A surprisingly enjoyable experience of quarantine has made me think if I started a company, an office would be a waste of funds.
For the past 14 days, my routine has been effortlessly military. I wake naturally and do a 20 minute workout (yep, every day), before showering, cooking a healthy breakfast, and then sitting down to get started on the tasklist left waiting by my computer the night before.
Every day except for one self-assigned day off was filled with 8 to 10 hours of productivity. I was struck by the monumental difference in the emotional response to my work: I didn’t have to get things done. I wanted to.
As a content manager, translator, and photographer, I’m lucky enough to be able to do almost all work from my laptop, but I can’t think of many friends for whom the situation is vastly different. At home, once I finish my “work work” for the day, I can settle into one of the personal projects that being in an office 5 days a week usually relegates to the backseat. I’ve never felt so productive in my life.
It doesn’t even feel lonely. The bouquet of video calling apps available on my phone means I can call friends whenever I want, while a literal wall separates me from people I don’t like. Judging by the number of memes that circulate online mocking the introverted characteristics of millennials, I can’t be the only one somewhat enjoying my enforced isolation.
Obviously, working from home isn’t universally viable. It’s hard to imagine how filmmakers, construction workers, or plumbers, for example, would make a living from their kitchen table.
A huge portion of global labour, however, occurs via Word, Excel, Photoshop and countless other softwares that run our world. Why make workers come into an office to tap away on one particular keyboard instead of another?
Offices are expensive. Commuting to them wastes precious employee hours and finite global resources, before you factor in the more important fact that they affect your happiness. A study published in the World Leisure Journal clearly linked longer commutes with lower life satisfaction, largely because participants felt they were missing out on things like physical activity or family time.
These are things younger people care about. In the words of the Washington Post, “Survey after survey… show[s] that what millennials most want is flexibility in where, when and how they work.” What better way to meet these shifting worker needs than utilising the COVID-19 outbreak to test WfH practices?
Imagine you work a desk job. Aside from meetings, which can be conducted via Skype or the now blazingly popular app Zoom, couldn’t almost all of your work be done from your home computer or phone?
Sensitive data and shared folders can be stored online. Companies could provide you with a work computer; many already do. Apart from the occasional office meet-up or essential face to face meeting, remote work seems completely possible.
The problem comes, of course, when trying to align this rather utopian hypothesis with a potholed reality.
Some might say the reason we have offices is because employees, left to their own devices, are simply not productive. The internet is already awash with memes of people day-drinking and finding comical ways to kill time. The 3 out of 8 hours wasted at an office desk (according to this study) might become 7 or 8 with a TV and bed in close proximity.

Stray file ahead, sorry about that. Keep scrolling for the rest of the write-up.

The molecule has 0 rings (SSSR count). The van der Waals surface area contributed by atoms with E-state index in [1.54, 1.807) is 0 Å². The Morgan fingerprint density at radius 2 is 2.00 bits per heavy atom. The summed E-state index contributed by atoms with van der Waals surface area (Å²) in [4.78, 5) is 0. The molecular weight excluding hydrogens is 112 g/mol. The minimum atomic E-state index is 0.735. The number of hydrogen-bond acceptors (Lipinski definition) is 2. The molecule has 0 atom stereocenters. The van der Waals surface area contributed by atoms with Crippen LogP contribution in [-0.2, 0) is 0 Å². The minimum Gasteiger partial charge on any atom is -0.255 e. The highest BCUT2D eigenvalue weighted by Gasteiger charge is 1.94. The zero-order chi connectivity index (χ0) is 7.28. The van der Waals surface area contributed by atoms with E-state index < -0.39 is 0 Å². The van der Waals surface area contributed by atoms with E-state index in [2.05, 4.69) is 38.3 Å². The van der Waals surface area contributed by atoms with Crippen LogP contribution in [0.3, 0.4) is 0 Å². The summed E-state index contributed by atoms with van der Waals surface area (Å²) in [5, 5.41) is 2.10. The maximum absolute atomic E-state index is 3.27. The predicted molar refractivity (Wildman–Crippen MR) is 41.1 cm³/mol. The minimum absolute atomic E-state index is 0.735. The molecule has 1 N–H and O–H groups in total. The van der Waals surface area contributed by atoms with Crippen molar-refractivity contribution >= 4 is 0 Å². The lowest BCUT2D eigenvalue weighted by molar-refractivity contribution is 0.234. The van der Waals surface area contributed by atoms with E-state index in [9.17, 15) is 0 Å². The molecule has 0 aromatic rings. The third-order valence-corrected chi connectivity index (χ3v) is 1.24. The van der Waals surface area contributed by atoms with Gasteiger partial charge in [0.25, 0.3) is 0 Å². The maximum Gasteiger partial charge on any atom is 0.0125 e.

And what about coworkers? Hive mind and camaraderie are powerful forces, and important aspects of job satisfaction. Poignant also is the temporary nature of the situation we are in today. I can’t go outside right now. Maybe my productivity wouldn’t be so impressive if I were able to go shopping or to the beach.
To this, I fire back that we are already a generation for whom the majority of social contact – including at work – happens via messaging apps. Hive mind and the supportive network of coworkers can easily exist in the virtual sphere. We are a generation who has never known work, or play, without these technologies. We already know how to separate the two.
Team building and social things can and should still happen, once we’re no longer stuck in this weird semi-zombie-apocalypse. Without sharing an office every day, though, you’d have far more money (not to mention patience) to spare for them.
Plus, crucially, laziness is only fun in the short term. Anyone who has been unemployed for a long stretch will know that work does, in fact, make you happy (at least when done right). The idea that millennials are idle, self-indulgent phone addicts is also a typical generation gap misconception. We’ve grown up into digitally savvy multitaskers who care for and act on causes that matter to us. As a cohort, we’ve even been shown to take less vacation time and be more emotionally committed to our job than our elders when they were our age.
In in ideal world, office-less ventures would rely on trust, but insurance measures could easily be put in place. Location tagging employee phones would be essentially the same as walking by their office desk to make sure they’re there. Productivity could be measured in logged hours worked, or deliverables delivered.
Personally, I feel that that’s a little Orwellian, and that actually, skepticism of people’s ability to work without supervision is one of the biggest problems of the traditional office. It’s a self-perpetuating cycle. Workers are surely more likely to slack off if there is a nascent expectation they will do so.
I’m not saying left truly unsupervised with goals to work toward, all people will magically become pariahs of efficiency. I’m saying if they’re trusted and paid to do so, and perhaps with minimal supervision tools in place, millennials will put in the work they’re expected to. With no commute, highly flexible working hours, and the time to sleep, cook or exercise whenever they want, I believe many would be motivated do more.